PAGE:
How to Switch out Wall and Hand-Held Shower Heads
I was never quite sure whether I liked handheld shower heads or not. It always annoyed me that they moved around in their holder, or that you had to pick them up and unwind the hose in order to use them. But it wasn't until I got really frustrated with the one in my current granny-house that I began to wonder seriously what good they were. This article is about the benefits of handheld and fixed showerheads, and how to switch one out for the other.
From Wall Mount to Hand-Held Shower Head
Normally I would never consider switching from a wall mount "fixed" shower head to a hand held one, but for new parents or pet owners the switch can be helpful. Hand held shower heads can be used for a variety of tasks, including:
- Washing your dog (or cat) in the tub.
- Showing your child how to take a shower for the first time.
- Playing "spray the kid" if your child is whining about having to take a bath.
- Rinsing your face and hair when you're still in the tub, if you don't want to flush warm bubblebath water out yet.
- Rinsing cleanser off the inside walls and sides of the tub after you've scrubbed them.
This is how to replace a fixed shower head with a hand held one. First purchase a drop-in shower arm mount (see product below), a handheld shower head or kit, and some plumber's tape. Then:
- Gather materials: Crescent wrench, soft cloth, old toothbrush, baking soda.
- Remove the current shower head - Using the wrench and soft cloth to protect the chrome, turn the shower head to the left (counterclockwise) until it comes off.
- Clean the threads - Using the toothbrush and some baking soda, scrub any rust and dirt off the shower arm threads.
- Install the mount - Wrap plumber's tape around the threads a few times, then screw on the mount, turning to the right. Tighten with the wrench and soft cloth, making sure the outlet ends up facing down.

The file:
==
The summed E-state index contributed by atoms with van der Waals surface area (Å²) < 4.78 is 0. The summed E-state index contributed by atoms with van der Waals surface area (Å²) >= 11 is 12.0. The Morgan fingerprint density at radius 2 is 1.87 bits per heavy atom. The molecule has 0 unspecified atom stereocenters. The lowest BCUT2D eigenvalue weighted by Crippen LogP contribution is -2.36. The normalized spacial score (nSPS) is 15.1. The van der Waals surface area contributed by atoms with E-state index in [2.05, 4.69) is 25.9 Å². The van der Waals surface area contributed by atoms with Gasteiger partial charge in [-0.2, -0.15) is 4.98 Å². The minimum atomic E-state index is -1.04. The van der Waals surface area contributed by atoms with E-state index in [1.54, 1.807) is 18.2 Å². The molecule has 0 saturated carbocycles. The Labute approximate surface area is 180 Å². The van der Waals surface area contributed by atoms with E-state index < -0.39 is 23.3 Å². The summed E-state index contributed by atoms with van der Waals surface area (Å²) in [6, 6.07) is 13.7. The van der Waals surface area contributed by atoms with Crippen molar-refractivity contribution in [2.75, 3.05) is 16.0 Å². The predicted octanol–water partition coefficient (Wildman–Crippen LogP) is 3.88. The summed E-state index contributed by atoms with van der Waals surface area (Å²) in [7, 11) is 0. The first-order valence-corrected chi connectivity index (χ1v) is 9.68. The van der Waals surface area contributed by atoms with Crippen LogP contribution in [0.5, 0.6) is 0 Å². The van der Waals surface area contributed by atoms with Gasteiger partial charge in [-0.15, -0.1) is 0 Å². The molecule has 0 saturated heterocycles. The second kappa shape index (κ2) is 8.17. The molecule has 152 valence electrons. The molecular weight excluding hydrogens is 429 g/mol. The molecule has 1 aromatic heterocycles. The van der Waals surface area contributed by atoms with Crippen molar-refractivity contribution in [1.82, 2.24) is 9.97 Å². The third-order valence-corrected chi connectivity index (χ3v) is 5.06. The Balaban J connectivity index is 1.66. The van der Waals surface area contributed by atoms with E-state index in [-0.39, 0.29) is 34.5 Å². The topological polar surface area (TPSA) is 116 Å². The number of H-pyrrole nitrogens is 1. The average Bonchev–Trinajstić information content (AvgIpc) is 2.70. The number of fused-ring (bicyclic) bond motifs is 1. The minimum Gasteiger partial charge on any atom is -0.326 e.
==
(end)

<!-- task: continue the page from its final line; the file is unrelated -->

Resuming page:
- Insert the hand-held shower head - Wrap plumber's tape around the threads on the mount, itself. Screw on the hand-held shower head hose. Turn the water on and test for leaks. Hang the shower head in its new bracket.
You can use this bracket with your wall shower arm to both mount and supply your hand-held shower head with water. Make sure the outlet points down.
From Hand-Held to Wall Mount Shower Head
In the reverse case, you might have had kids but they've grown now, or might have had pets who've gone on to puppy heaven. Here are the benefits to switching back to a fixed, wall mounted shower head:
- You can shower without a hose getting in the way.
- You can actually raise or lower the shower head without having to spend ten minutes tapping it into just the right position and hoping it stays.
- Your shower head will be in the same place next time you use it. You can't bump it out of place.
- You can upgrade to a low-flow shower head with colored lights, or even add a chlorine filter to it.
Here are the steps for switching from a wall mounted hand-held showerhead (as above) to a fixed low-flow shower head. First purchase your brand new shower head and some plumbers tape. Then:
- Gather supplies: Crescent wrench, soft cloth, old toothbrush, baking soda.
- Take off the hand-held shower head - Unscrew the hand-held hose and take the shower head out of the bracket. Set aside.
- Take off the shower arm mount - Unscrew the mount by turning to the left (counterclockwise) until it comes off.